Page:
Agricultural Statistics: Transatlantic Agriculture & Regulation Working Paper Series: No. 1

US and EU
by Susan E. Dudley, Lydia Holmes, Peter Linquiti, Brian Mannix, Daniel R. Pérez, Aryamala Prasad & Zhoudan Xie
September 20, 2017

Produced via a cooperative agreement sponsored by The United States Department of Agriculture

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Abstract

As part of a cooperative agreement with the United States Department of Agriculture (USDA), the George Washington University Regulatory Studies Center produced a five-chapter report on regulatory differences between the United States (U.S.) and the European Union (EU) and their effects on agricultural productivity. Those chapters are published here as a working paper series with five parts. This chapter provides an overview of key statistical comparisons between the agricultural sectors of the U.S. and the EU. Its purpose is to highlight key economic indicators, describe the role that agriculture plays in each economy, and highlight differences in each jurisdiction’s respective factor endowments and trade patterns. In addition, this chapter updates key statistics contained within the USDA Economic Research Service’s (ERS) 2004 report: U.S. – EU Food and Agricultural Comparison.[1]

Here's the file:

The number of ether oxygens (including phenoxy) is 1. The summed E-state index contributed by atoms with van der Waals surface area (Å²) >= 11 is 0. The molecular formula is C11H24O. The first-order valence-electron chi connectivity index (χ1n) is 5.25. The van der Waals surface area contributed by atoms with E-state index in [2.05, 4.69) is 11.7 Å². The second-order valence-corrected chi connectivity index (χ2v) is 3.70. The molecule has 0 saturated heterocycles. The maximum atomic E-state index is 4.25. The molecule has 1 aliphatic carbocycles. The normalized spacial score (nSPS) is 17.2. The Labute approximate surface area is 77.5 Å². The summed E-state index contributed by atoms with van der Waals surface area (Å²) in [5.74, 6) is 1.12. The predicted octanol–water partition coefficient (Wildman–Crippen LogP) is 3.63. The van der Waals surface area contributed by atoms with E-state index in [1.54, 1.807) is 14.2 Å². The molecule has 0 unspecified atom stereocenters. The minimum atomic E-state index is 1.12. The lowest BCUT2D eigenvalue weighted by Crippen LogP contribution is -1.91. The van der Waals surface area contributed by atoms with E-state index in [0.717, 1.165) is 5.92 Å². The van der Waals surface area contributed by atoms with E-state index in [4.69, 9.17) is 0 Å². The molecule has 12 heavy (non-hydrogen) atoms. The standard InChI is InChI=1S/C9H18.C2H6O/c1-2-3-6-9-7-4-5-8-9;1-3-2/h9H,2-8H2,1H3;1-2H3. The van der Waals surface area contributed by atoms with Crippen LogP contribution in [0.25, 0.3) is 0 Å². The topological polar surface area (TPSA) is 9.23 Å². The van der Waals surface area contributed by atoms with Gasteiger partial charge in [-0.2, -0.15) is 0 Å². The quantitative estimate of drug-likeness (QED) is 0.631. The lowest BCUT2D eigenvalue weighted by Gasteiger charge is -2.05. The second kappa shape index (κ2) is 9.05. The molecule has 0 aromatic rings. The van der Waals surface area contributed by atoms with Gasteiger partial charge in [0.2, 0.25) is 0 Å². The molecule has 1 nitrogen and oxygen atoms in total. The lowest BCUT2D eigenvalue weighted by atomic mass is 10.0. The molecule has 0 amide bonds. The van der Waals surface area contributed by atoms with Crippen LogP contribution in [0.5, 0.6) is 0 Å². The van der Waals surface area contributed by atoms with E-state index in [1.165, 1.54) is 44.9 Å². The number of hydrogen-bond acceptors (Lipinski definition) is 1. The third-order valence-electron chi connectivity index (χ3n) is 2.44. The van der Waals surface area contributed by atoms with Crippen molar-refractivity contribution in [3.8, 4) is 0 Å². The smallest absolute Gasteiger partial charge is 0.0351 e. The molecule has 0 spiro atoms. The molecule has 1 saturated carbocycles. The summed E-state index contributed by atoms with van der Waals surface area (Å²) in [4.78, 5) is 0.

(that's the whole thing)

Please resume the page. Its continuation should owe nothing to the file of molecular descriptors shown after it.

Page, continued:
Introduction

The United States is a Federal Republic consisting of 50 States and the District of Columbia. Under the U.S. Constitution, governmental powers are shared between federal and state governments. Powers related to national security, monetary policy, foreign affairs, and the regulation of commerce are vested in the federal government; any powers not delegated to the federal government or prohibited to the states, are reserved to the states or to the people.[2] Thus the federal and state governments share responsibilities affecting agriculture. At the national level, the USDA is charged with implementing national agricultural policies, and state governments have their own departments of agriculture. The key agricultural policies of the federal government are established in a Farm Bill passed by the U.S. Congress every five years or so, which authorizes services and programs regarding farm support, rural development, trade and foreign agriculture, research, nutrition, and conservation, among others.